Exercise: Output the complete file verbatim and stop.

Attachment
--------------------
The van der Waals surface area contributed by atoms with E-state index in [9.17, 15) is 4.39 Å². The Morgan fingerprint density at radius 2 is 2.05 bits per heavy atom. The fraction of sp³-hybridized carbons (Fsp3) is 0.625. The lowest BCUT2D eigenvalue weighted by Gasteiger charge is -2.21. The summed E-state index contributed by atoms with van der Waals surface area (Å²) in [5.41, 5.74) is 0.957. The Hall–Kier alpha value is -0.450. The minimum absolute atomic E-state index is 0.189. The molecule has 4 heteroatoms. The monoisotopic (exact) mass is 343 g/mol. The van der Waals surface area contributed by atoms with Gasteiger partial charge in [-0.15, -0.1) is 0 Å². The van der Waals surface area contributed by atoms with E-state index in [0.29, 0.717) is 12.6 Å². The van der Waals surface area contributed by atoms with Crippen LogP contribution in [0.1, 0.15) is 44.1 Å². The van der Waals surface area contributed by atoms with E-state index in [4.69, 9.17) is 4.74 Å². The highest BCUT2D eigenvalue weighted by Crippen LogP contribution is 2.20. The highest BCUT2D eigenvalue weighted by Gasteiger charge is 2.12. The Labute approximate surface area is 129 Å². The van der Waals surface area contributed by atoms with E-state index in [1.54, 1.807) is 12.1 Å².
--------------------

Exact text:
The van der Waals surface area contributed by atoms with E-state index in [9.17, 15) is 4.39 Å². The Morgan fingerprint density at radius 2 is 2.05 bits per heavy atom. The fraction of sp³-hybridized carbons (Fsp3) is 0.625. The lowest BCUT2D eigenvalue weighted by Gasteiger charge is -2.21. The summed E-state index contributed by atoms with van der Waals surface area (Å²) in [5.41, 5.74) is 0.957. The Hall–Kier alpha value is -0.450. The minimum absolute atomic E-state index is 0.189. The molecule has 4 heteroatoms. The monoisotopic (exact) mass is 343 g/mol. The van der Waals surface area contributed by atoms with Gasteiger partial charge in [-0.15, -0.1) is 0 Å². The van der Waals surface area contributed by atoms with E-state index in [0.29, 0.717) is 12.6 Å². The van der Waals surface area contributed by atoms with Crippen LogP contribution in [0.1, 0.15) is 44.1 Å². The van der Waals surface area contributed by atoms with E-state index in [4.69, 9.17) is 4.74 Å². The highest BCUT2D eigenvalue weighted by Crippen LogP contribution is 2.20. The highest BCUT2D eigenvalue weighted by Gasteiger charge is 2.12. The Labute approximate surface area is 129 Å². The van der Waals surface area contributed by atoms with E-state index in [1.54, 1.807) is 12.1 Å².